Wear…

Posted: April 27, 2011 in Uncategorized

As a society we have become a people that looks down on wear.

You are perceived thru your possessions.

As such, society judges you at a glance.

Your car has a chip in the paint… fill it. If you still see it, respray that panel.

Your truck has a scratch or dent, time for the body shop.

Heaven forbid that you try and sell it that way… potential buyers will point it out as a hallmark of misuse and ill repair.

Your jeans are fading in the knees and seat? Time to toss em and buy new.

Shoes scuffed or stained? Yea… those will be going also.

My vehicles have road wear,

Stone chips, parking lot dings, front bumper slightly misaligned from hitting a few deer. We DRIVE them.

My pants have fade in the wear areas, my boots have scuffs. I work for a living… I crawl around, get in and out of vehicles, climb on stuff.

I carry a handgun daily, unless in a regulated area that I could go to jail for it if I get caught.

OK, I carry more often than that… I am just careful not to get caught.

As a person who cycles his sidearms in and out of holsters, my guns get wear.

I know many people who will shop for guns… and look at the used ones to try and get more bang for their buck.

Almost universally, they will skip right over one that doesn’t look brand new.

I guess I am a strange person, I look at wear on items as a sign of character.

It tells me something about the object or person that owned it.

I find an old S&W Highway Patrolman with muzzle and cylinder wear to be beautiful.

I look at the same gun that looks like it just shipped from Springfield with sadness.

One was carried, trusted, had adventures and experiences.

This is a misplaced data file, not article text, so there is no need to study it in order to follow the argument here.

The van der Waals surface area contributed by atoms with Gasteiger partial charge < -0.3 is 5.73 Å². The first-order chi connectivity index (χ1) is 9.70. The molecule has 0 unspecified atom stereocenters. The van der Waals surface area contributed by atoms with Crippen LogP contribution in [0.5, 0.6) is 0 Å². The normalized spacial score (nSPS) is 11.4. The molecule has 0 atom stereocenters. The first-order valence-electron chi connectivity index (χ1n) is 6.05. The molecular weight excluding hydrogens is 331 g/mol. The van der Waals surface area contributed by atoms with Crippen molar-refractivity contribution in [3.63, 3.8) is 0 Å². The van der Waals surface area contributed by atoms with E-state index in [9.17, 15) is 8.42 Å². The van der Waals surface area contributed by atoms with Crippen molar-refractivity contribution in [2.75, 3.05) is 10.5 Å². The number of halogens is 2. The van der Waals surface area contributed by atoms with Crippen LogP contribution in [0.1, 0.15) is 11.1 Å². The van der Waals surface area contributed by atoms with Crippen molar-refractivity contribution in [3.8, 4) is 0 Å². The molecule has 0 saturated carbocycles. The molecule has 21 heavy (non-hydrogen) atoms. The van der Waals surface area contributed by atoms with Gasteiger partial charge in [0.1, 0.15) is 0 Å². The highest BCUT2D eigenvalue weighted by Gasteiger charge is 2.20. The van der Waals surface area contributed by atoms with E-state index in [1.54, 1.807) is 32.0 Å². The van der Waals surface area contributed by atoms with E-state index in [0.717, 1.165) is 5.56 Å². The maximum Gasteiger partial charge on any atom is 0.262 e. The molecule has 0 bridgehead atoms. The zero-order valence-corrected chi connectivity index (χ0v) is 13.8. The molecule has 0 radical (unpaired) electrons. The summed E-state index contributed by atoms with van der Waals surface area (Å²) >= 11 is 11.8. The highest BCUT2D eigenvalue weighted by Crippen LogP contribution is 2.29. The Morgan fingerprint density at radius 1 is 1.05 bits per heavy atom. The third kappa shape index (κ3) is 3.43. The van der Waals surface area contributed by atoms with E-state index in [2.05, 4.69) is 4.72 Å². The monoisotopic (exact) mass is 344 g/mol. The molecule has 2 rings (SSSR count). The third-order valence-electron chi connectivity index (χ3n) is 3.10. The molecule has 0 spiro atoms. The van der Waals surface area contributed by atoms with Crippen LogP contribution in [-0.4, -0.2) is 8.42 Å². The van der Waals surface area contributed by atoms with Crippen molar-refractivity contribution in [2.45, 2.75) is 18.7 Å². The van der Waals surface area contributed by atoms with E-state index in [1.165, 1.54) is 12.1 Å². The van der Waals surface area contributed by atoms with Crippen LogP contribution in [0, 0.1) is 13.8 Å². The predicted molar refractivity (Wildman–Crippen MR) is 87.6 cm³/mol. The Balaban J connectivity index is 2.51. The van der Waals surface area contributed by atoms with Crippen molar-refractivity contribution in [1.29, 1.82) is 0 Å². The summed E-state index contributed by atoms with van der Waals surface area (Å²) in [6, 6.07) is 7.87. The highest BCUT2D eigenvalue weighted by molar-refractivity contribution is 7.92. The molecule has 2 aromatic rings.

The other was looked at and locked away.

I also look at women very similarly.

I like a few scars on a woman.

She skinned her knee as a kid riding her bike.

She got a cut on her arm climbing over/thru a barbed wire fence.

Her nose may be a little crooked or humped because some guy grabbed her rump and she just didnt put up with it… and somehow it escalated into a brawl.

Character… she lived and had fun.

She has stories to tell.

I had a 74 Trans Am that went from a beautiful red to a rattle can black paint job… by my father at 4AM… because I was young and impulsive and showed my ass with it a little too much in an area I shouldnt have.

I have stories.

I LOVE stories.

I learned more while gaining my stories than I ever did in school.

I like my things to be like me. Imperfect, used, a few miles on them… with a few blemishes that were well earned.

Now, there is a difference between wear and abuse.

Me and a few of my things have had the marks of abuse. As a rule those can be fixed.

Sometimes they cant… I walk with a slight limp from some of it.

Generally I heal when I abuse myself, the objects on the other hand dont have that luxury… so I tend to be more careful with them.

What am I rambling about? Who knows… I just couldnt sleep and figured emptying my thoughts may help.

But the next time you are at the local gun shop… dont just skip over the older things that have a few miles on them.

That old revolver with some missing finish, pick it up and look it over.

Cycle the action, look at how the wear patterns are.

Think about how they got there.

Listen to it, see if it has a story to tell you.

You may leave with it… and a smile.

Jim

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Comments
  1. Charlie Mitchell says:

    Good Blog.

    Trans Am, eh ?
    I started wearing seatbelts while I had my ’77 Trans Am in my 20s.
    I did it so I could pull corners faster without having to hang onto the seat.
    Yep, I started wearing seatbelts so I could drive even more recklessly.

    And to think I’m a Dad now and wear a helmet while I ride my bike with my daughter.
    Because I can’t tell her to wear one and not wear one myself.
    Bike helmets – Invented by the same guy who invented the word “dork”.

    Marlin 45-70… Woo Hoo !

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